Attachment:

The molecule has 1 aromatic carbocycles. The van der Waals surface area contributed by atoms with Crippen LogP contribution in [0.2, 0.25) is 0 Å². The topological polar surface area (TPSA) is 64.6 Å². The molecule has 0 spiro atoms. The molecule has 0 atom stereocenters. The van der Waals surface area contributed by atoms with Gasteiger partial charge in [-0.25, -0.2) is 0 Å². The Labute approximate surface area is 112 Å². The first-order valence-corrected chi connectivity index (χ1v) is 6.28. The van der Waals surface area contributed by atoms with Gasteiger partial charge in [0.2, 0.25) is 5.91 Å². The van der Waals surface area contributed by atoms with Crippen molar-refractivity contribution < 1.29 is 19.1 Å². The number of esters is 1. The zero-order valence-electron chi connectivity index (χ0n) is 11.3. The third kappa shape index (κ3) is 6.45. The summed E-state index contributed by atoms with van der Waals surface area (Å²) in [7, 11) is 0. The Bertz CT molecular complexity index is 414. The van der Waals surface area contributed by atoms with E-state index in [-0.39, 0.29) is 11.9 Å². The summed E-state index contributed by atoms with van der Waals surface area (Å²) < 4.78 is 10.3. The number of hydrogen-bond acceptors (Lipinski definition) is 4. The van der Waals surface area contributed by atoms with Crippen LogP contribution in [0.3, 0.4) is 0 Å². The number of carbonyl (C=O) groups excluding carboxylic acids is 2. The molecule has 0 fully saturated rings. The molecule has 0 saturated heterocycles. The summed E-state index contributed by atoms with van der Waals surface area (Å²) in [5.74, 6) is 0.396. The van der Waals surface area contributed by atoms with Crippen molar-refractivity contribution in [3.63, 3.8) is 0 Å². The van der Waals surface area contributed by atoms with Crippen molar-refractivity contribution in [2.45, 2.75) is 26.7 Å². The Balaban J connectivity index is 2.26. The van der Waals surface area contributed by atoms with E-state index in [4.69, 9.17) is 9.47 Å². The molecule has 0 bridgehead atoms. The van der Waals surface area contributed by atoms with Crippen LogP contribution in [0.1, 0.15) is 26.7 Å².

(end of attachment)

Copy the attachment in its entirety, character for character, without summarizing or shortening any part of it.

The molecule has 1 aromatic carbocycles. The van der Waals surface area contributed by atoms with Crippen LogP contribution in [0.2, 0.25) is 0 Å². The topological polar surface area (TPSA) is 64.6 Å². The molecule has 0 spiro atoms. The molecule has 0 atom stereocenters. The van der Waals surface area contributed by atoms with Gasteiger partial charge in [-0.25, -0.2) is 0 Å². The Labute approximate surface area is 112 Å². The first-order valence-corrected chi connectivity index (χ1v) is 6.28. The van der Waals surface area contributed by atoms with Gasteiger partial charge in [0.2, 0.25) is 5.91 Å². The van der Waals surface area contributed by atoms with Crippen molar-refractivity contribution < 1.29 is 19.1 Å². The number of esters is 1. The zero-order valence-electron chi connectivity index (χ0n) is 11.3. The third kappa shape index (κ3) is 6.45. The summed E-state index contributed by atoms with van der Waals surface area (Å²) in [7, 11) is 0. The Bertz CT molecular complexity index is 414. The van der Waals surface area contributed by atoms with E-state index in [-0.39, 0.29) is 11.9 Å². The summed E-state index contributed by atoms with van der Waals surface area (Å²) < 4.78 is 10.3. The number of hydrogen-bond acceptors (Lipinski definition) is 4. The van der Waals surface area contributed by atoms with Crippen LogP contribution in [0.3, 0.4) is 0 Å². The number of carbonyl (C=O) groups excluding carboxylic acids is 2. The molecule has 0 fully saturated rings. The molecule has 0 saturated heterocycles. The summed E-state index contributed by atoms with van der Waals surface area (Å²) in [5.74, 6) is 0.396. The van der Waals surface area contributed by atoms with Crippen molar-refractivity contribution in [3.63, 3.8) is 0 Å². The van der Waals surface area contributed by atoms with Crippen molar-refractivity contribution in [2.45, 2.75) is 26.7 Å². The Balaban J connectivity index is 2.26. The van der Waals surface area contributed by atoms with E-state index in [4.69, 9.17) is 9.47 Å². The molecule has 0 bridgehead atoms. The van der Waals surface area contributed by atoms with Crippen LogP contribution in [0.1, 0.15) is 26.7 Å².